The first major retrospective exhibition in the United States devoted to Brazilian artist Lygia Pape (1927–2004) will open at The Met Breuer on Tuesday, March 21. A critical figure in the development of Brazilian modern art, Pape combined geometric abstraction with notions of body, time, and space in unique ways aiming to integrate the art object with life experience. Covering a prolific, unclassifiable career that spanned five decades, the exhibition will examine Pape’s extraordinarily rich oeuvre as manifest across varied media, from sculpture, prints, and painting to installation, performance, and film.
Alongside Lygia Clark and Hélio Oiticica, Lygia Pape is one of the most prominent artists of her generation and was a leading protagonist at a crucial moment for the history of art in Brazil. During a period of intense industrialization following World War II, concrete and constructivist European trends entered the country where figuration had been the dominant vocabulary. Pape was part of the Concrete movement (Grupo Frente) in Rio de Janeiro, reworking the legacies of geometric abstraction. It then evolved in 1959 into the Neoconcrete group, aimed at giving priority to experimentation and process over any normative principle. She was among the first to consider integrating the space of the artwork with the space of the viewer with works that demand participation or interaction, marking a breakthrough moment in 20th-century art.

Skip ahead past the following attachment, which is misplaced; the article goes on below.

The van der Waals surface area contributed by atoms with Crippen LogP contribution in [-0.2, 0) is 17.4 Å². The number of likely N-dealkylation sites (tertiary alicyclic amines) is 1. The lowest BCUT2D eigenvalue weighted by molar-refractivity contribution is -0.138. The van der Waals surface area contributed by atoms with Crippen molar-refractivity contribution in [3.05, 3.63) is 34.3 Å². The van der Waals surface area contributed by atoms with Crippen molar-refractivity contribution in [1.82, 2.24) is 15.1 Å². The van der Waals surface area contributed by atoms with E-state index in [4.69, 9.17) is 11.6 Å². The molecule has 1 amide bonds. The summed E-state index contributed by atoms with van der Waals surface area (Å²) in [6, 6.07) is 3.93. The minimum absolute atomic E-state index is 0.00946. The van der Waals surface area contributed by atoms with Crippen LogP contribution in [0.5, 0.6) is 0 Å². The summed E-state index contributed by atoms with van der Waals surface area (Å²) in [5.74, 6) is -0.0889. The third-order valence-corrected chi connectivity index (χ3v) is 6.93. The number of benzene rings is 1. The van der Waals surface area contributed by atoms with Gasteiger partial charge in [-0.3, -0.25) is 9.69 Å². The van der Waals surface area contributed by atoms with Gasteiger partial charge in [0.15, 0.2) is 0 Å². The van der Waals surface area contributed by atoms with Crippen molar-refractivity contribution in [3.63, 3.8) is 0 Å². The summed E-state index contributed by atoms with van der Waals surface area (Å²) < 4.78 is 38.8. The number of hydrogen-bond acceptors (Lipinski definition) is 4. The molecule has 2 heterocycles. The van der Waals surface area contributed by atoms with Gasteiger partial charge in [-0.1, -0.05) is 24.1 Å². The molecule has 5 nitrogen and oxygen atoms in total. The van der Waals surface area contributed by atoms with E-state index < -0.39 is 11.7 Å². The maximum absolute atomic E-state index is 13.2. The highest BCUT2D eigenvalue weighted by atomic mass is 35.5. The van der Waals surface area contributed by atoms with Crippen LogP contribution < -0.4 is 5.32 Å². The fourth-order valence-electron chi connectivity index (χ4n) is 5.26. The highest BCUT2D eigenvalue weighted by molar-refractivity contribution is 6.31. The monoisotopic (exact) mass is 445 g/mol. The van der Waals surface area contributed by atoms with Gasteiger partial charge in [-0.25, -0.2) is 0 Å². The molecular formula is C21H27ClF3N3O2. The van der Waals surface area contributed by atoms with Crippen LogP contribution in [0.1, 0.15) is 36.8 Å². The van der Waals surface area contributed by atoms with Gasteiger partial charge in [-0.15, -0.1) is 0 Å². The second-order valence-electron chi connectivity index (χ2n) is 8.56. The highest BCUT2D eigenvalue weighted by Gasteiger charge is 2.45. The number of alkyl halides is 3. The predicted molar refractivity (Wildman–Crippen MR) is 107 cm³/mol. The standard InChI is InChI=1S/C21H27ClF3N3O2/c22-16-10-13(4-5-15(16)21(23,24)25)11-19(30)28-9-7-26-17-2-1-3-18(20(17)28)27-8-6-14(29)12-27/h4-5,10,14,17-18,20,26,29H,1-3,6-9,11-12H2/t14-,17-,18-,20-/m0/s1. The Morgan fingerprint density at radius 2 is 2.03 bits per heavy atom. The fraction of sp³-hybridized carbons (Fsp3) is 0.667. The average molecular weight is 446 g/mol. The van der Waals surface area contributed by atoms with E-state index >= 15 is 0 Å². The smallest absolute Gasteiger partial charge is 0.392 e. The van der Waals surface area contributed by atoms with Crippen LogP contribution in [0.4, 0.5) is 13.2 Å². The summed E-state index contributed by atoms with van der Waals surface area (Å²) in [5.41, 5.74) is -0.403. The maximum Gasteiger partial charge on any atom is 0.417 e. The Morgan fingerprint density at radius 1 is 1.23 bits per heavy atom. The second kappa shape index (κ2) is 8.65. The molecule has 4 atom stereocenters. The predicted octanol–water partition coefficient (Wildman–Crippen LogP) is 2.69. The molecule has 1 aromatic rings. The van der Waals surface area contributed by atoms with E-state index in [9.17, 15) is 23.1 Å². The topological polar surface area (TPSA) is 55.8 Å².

The exhibition will present a selection of paintings, drawings, and reliefs from the 1950s, including a select series of her woodcuts Tecelares; a section devoted to her series of experimental books, including Livro da criação (Book of Creation) (1959–60) and Livro do tempo (Book of Time) (1961–63)—epitomes of Neoconcretism; and Pape’s performance and participatory works, such as her memorable living sculpture Divisor (Divider) (1968) and Roda dos prazeres (Wheel of Pleasures) (1968).
Popular culture and vernacular architecture were important references in Pape’s work during the repressive years of dictatorship that followed Brazil’s period of modernization. The exhibition will bring together her photographic series of urban life in Rio de Janeiro such as Espaços imantados (Magnetized Spaces) (c. 1982 and 1995) and Favela da Maré (1974–76). It will also present selections of her experimental films and her collaborations with the influential filmmakers of Cinema Novo. Finally, her later series of sculptural works and installations including Amazoninos (1989–1992), Banquete tupinambá (Tupinamba Banquet) (2000), and Ttéia (1976–2004) will attest to her cross-disciplinary approach and unbound experimentation.
Lygia Pape: A Multitude of Forms is organized by Iria Candela, Estrellita B. Brodsky Curator of Latin American Art in the Department of Modern and Contemporary Art at The Met.